A second highly infectious new strain of the coronavirus has been discovered in the United Kingdom, prompting the country’s government to impose even more restrictions.
This news comes just days after Prime Minister Boris Johnson announced Tier 4 restrictions across much of Britain, blaming a variant of the virus thought to be “up to 70 per cent more transmissible” than the normal version.
At a media conference today, Health Secretary Matt Hancock said the UK had detected two cases of another new strain, which had come in from South Africa.
“The fight against the virus is a global effort, and we’re constantly vigilant and looking around the world,” Mr Hancock said.
“As part of our surveillance, and thanks to the impressive genomic capability of the South Africans, we’ve detected two cases of another new variant of coronavirus here in the UK.
“Both are contacts of cases who have travelled from South Africa over the past few weeks.
“The chief scientific adviser and the chief medical officer, and others, met their South African counterparts over the last day, and we are incredibly grateful to the South African government for the rigour of their science, and the openness and transparency with which they have rightly acted, as we did when we discovered a new variant here.”
The British government is responding by quarantining anyone infected with the new variant, as well as their close contacts, and restricting travel from South Africa.
“Most importantly, anyone in the UK who has been in South Africa in the past fortnight, and anyone who is a close contact of someone who’s been in South Africa in the last fortnight, must quarantine immediately,” said Mr Hancock.
“By quarantine, I mean they must restrict all contact with any other person whatsoever. We will be changing the law to give this legal effect imminently.
“These measures are temporary while we investigate further this new strain.”
Public health adviser Dr Susan Hopkins stressed that this second new strain of the virus was distinct from the one Britain’s been dealing with, though both of them appear to spread more easily.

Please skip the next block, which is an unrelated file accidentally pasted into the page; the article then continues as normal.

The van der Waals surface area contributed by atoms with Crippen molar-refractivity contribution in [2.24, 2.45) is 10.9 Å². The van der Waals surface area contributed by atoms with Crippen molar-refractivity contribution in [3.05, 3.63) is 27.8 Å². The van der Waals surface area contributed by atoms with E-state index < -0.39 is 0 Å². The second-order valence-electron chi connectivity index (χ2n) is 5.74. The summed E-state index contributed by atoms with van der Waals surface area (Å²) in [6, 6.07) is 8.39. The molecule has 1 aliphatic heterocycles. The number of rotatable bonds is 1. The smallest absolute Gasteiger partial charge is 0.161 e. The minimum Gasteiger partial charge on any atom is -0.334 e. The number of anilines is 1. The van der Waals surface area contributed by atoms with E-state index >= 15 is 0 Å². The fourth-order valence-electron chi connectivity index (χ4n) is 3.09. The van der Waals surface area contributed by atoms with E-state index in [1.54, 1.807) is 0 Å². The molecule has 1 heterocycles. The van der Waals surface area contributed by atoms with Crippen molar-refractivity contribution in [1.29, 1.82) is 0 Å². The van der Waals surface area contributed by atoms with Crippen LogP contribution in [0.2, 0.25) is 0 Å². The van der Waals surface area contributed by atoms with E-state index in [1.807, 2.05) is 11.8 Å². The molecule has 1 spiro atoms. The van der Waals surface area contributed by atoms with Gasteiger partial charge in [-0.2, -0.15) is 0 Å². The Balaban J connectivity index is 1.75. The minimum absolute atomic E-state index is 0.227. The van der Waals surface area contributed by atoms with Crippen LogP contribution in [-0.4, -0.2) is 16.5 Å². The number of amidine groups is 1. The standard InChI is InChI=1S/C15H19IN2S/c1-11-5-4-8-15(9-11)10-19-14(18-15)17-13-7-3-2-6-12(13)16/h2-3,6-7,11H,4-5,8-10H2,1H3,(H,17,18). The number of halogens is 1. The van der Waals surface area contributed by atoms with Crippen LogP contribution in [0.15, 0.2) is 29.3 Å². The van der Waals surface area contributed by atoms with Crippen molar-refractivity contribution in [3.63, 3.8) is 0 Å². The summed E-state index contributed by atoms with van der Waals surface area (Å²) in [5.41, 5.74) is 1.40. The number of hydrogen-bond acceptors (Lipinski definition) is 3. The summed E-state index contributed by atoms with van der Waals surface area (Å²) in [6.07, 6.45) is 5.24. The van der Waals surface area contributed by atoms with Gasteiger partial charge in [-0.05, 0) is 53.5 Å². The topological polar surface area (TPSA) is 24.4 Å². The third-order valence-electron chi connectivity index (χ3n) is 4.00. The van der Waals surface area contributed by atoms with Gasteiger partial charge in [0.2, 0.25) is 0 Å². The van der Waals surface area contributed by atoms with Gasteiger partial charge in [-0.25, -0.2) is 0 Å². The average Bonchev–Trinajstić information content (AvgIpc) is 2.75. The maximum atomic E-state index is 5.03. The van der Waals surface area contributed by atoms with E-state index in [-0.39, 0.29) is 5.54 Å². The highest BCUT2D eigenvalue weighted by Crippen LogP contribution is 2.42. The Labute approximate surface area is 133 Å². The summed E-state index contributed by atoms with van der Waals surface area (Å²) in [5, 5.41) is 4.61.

“The new variant in the UK, which we’ve identified, is very different to the variant in South Africa. It’s got different mutations. Both of them look like they’re more transmissible,” Dr Hopkins said.
“We have more evidence on transmission for the UK variant, because we’ve been studying that with great detail with academic partners. We’re still learning about the South African variant.
“Clearly this needs to be continually monitored, and we have a genomic system in place to do that. We are looking to constantly enhance the detection of cases in travellers.”
The UK recorded 39,237 new cases of COVID-19 yesterday, breaking its previous record. It also suffered 744 deaths, which is the highest figure since late April.
Announcing the Tier 4 restrictions earlier this week, Mr Johnson’s rhetoric was stark.
“We have to act to protect the public,” he said, having previously promised that restrictions would actually be relaxed over the Christmas period.
“The spread is being driven by the new variant of the virus. It appears to spread more easily, and may be up to 70 per cent more transmissible than the earlier strain,” he said.
“Given the early evidence we have on this new variant of the virus, and the potential risk it poses, it is with a heavy heart that I must tell you we cannot continue with Christmas as planned.
“I seriously believe there is no alternative open to me.”
While there are only two known cases of the newest variant in Britain, it is already more widespread in South Africa, where the it currently accounts for roughly 90 per cent of new infections.
Yesterday the nation’s Health Minister, Dr Zweli Mkhize, urged South Africans not to “panic” and stressed that vaccines developed in response to the virus should still work on the mutated version.
“There’s no need to panic, to think that there’s some new treatment that we’re going to need,” Dr Mkhize said.
However Dr Angelique Coetzee, chairwoman of the South African Medical Association, sounded a warning about the variant potentially affecting young people more severely.
“Where in the past, the younger people were not really that sick, we are now seeing that people – especially overweight people – around about the age between 20 and 30 are also in ICU with severe inflammation from this virus,” she said.